We found that both Hr−/− and SKH-1 animals exhibit similar decreases of Hr expression throughout the skin that amounts to approximately 30% of that found in WT animals; this allowed them to be used interchangeably in our experiments. We further determined that Hr is significantly upregulated in the WT epidermis 8 hours after a single, acute dose of UVB. Furthermore, when Hr−/− mice were used in chronic UVB carcinogenesis studies they developed papillomas by week 30, and these papillomas progressed into aggressive SCCs by the end of the protocol 20 weeks later. In contrast, WT mice with normal Hr expression failed to show even microscopic signs of tumorigenesis by week 50.
Together, these findings led us to postulate that Hr is an essential component of the epidermal response to UVB insult and perturbation of Hr levels causes a genetic predisposition to tumorigenesis due to a dysregulated UVB response in the Hr mutant epidermis. Under normal conditions, a tightly regulated signaling cascade is triggered by UVB irradiation leading to the apoptosis of severely damaged cells and proliferation of undamaged and/or repaired cells (reviewed in ). Therefore, we examined the epidermis of Hr−/− animals and found that at homeostasis Hr loss results in a significantly thicker epidermis that is sustained after UVB exposure. We then investigated the contribution of both proliferation and apoptosis to this thicker epidermis and found both increased proliferation at all time points and decreased apoptosis in response to UVB irradiation. This indicated that the thicker epidermis found in Hr mutant mice was the result of uncontrolled proliferation and decreased apoptosis, factors which when combined together contribute to the increased tumorigenesis seen during the chronic UVB exposure protocol. It should be noted that the thicker epidermis in and of itself might contribute to the decreased apoptosis due to possible UVB shielding.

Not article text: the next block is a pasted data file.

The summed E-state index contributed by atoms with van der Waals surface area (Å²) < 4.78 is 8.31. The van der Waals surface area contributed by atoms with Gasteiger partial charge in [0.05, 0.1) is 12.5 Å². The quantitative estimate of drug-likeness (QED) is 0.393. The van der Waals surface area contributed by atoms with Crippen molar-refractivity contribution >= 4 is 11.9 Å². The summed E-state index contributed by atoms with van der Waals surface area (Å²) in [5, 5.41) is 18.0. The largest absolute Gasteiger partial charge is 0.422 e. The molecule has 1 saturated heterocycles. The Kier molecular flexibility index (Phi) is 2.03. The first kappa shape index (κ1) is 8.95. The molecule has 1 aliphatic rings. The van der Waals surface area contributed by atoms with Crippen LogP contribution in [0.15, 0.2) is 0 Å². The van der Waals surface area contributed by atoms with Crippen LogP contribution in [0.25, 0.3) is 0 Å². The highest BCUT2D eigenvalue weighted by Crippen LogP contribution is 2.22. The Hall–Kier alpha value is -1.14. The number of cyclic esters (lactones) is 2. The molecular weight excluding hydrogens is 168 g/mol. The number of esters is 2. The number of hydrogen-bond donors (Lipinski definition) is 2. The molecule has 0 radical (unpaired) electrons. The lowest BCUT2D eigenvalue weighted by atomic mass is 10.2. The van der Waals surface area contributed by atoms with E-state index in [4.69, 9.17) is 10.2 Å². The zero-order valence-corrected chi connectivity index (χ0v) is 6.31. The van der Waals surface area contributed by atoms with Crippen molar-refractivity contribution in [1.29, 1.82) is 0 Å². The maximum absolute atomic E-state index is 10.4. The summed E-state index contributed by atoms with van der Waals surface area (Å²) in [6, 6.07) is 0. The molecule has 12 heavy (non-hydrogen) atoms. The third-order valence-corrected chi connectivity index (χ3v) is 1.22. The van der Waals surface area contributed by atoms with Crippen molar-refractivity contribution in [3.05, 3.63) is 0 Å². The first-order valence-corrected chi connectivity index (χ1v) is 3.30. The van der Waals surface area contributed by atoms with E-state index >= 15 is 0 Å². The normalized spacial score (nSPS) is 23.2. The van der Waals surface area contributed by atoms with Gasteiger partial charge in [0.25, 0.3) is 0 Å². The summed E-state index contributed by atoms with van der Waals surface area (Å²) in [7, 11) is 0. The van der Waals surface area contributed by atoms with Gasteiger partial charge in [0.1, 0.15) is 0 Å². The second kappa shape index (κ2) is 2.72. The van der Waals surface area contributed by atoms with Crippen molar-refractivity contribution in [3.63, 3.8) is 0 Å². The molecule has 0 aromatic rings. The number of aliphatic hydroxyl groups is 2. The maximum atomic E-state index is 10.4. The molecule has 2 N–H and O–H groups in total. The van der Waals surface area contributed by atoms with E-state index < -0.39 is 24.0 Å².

One of the key mechanistic links between proliferation and apoptosis is the NFκB signaling pathway and we have previously established a regulatory loop between Hr and NFκB in vitro , . Thus we investigated a possible mechanistic connection between NFκB and Hr in vivo. While there are many NFκB hetero- and homo-dimers that can activate NFκB-mediated transcription and regulate cell proliferation, we began by focusing on the canonical p65/p50 hetero-dimer complex since it is known to be an important UVB response factor in both mouse and human skin . We found that at homeostasis, Hairless mutant epidermis exhibits constitutive activation of the NFκB pathway as indicated by increased expression of both the p65 subunit and p-IκBα. Unlike in the WT epidermis, p-IκBα activation in the Hr−/− skin is not confined to the superbasal layer; instead p-IκBα is expressed throughout the epidermis both basely and in response to UVB thererby indicating aberrant upregulation of NFκB in Hr−/− skin.